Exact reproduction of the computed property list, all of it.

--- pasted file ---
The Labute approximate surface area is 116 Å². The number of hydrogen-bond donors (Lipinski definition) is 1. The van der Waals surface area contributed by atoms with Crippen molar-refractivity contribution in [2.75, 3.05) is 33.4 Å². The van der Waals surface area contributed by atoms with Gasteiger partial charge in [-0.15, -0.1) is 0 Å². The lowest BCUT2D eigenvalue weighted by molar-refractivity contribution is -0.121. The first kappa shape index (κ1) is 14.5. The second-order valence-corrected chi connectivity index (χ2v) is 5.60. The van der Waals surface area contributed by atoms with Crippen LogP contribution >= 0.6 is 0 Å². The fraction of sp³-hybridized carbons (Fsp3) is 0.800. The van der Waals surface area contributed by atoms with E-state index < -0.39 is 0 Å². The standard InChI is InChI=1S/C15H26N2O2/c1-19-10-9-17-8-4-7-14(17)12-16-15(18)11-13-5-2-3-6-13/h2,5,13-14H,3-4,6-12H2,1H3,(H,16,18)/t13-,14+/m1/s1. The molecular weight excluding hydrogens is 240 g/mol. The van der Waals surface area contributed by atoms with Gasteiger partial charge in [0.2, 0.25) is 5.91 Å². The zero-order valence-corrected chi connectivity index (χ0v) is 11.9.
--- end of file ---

The Labute approximate surface area is 116 Å². The number of hydrogen-bond donors (Lipinski definition) is 1. The van der Waals surface area contributed by atoms with Crippen molar-refractivity contribution in [2.75, 3.05) is 33.4 Å². The van der Waals surface area contributed by atoms with Gasteiger partial charge in [-0.15, -0.1) is 0 Å². The lowest BCUT2D eigenvalue weighted by molar-refractivity contribution is -0.121. The first kappa shape index (κ1) is 14.5. The second-order valence-corrected chi connectivity index (χ2v) is 5.60. The van der Waals surface area contributed by atoms with Crippen LogP contribution >= 0.6 is 0 Å². The fraction of sp³-hybridized carbons (Fsp3) is 0.800. The van der Waals surface area contributed by atoms with E-state index < -0.39 is 0 Å². The standard InChI is InChI=1S/C15H26N2O2/c1-19-10-9-17-8-4-7-14(17)12-16-15(18)11-13-5-2-3-6-13/h2,5,13-14H,3-4,6-12H2,1H3,(H,16,18)/t13-,14+/m1/s1. The molecular weight excluding hydrogens is 240 g/mol. The van der Waals surface area contributed by atoms with Gasteiger partial charge in [0.2, 0.25) is 5.91 Å². The zero-order valence-corrected chi connectivity index (χ0v) is 11.9.